CHARLESTON, S.C. (AP) — A jury of 11 whites and one black man began deliberations Wednesday in the murder trial of Michael Slager, a fired white police officer who was videotaped killing a black motorist after a traffic stop.
Circuit Judge Clifton Newman instructed the jurors on the law and told them they could acquit Slager, convict him of murder or convict him of voluntary manslaughter.
The case then went to the jury early Wednesday evening after a monthlong trial in which 55 witnesses testified. They deliberated for about an hour before going home for the night.
Slager was charged with murder, but the judge said Wednesday that the jury could also consider manslaughter in the death of 50-year-old Walter Scott, who died after five of the eight bullets Slager fired hit him in the back as he tried to run away.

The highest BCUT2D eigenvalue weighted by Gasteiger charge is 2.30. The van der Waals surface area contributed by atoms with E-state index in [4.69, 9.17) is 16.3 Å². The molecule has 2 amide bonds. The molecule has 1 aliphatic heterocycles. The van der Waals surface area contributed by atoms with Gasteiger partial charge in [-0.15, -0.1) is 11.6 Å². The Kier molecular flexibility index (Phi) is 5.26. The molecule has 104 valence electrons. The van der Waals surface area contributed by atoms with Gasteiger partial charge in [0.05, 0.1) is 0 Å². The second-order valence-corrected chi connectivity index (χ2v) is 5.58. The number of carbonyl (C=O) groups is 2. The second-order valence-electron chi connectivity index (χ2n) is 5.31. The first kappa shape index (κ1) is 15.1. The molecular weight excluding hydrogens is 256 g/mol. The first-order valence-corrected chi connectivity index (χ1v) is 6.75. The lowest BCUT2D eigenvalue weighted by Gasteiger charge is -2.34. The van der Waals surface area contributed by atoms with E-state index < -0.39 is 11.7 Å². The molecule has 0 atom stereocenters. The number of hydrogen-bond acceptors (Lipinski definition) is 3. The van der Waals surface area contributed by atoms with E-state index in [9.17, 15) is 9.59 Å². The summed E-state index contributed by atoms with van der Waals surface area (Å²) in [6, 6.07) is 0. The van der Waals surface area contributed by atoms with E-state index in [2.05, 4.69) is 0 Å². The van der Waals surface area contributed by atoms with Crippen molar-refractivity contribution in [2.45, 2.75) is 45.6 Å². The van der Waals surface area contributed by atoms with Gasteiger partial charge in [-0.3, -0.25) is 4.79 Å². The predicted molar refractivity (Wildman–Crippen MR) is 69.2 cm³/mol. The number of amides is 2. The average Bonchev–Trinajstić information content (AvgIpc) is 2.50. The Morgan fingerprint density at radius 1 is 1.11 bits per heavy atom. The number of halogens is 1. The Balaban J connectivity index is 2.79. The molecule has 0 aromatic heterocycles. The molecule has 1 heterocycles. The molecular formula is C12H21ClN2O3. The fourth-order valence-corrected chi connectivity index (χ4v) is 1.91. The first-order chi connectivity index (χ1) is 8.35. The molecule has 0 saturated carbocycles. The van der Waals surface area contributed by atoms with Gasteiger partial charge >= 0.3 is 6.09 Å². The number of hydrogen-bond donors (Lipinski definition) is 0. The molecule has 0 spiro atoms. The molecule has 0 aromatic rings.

Slager was fired from the North Charleston Police Department and charged with murder shortly after the Scott family’s lawyer made the bystander’s video public. The jurors repeatedly watched the images during the trial, even stopping to analyze them frame by frame.
Solicitor Scarlett Wilson showed it one last time after her closing arguments on Wednesday, then approached the jurors and spoke in a quiet voice as the screens went black.
“Our community, our courtroom can only have one fountain for justice. It’s time for Michael Slager to take his drink,” Wilson said.
The jury must find Slager acted with malice toward Scott to convict him of murder. Manslaughter requires proof the killing was done in the heat of passion, after being provoked.
Wilson said that even if Slager felt provoked by Scott’s resistance despite being repeatedly stunned by a Taser, that didn’t justify killing him.
Slager could face 30 years to life if convicted of murder. Manslaughter is punishable by two to 30 years in prison.
Scott ran …read more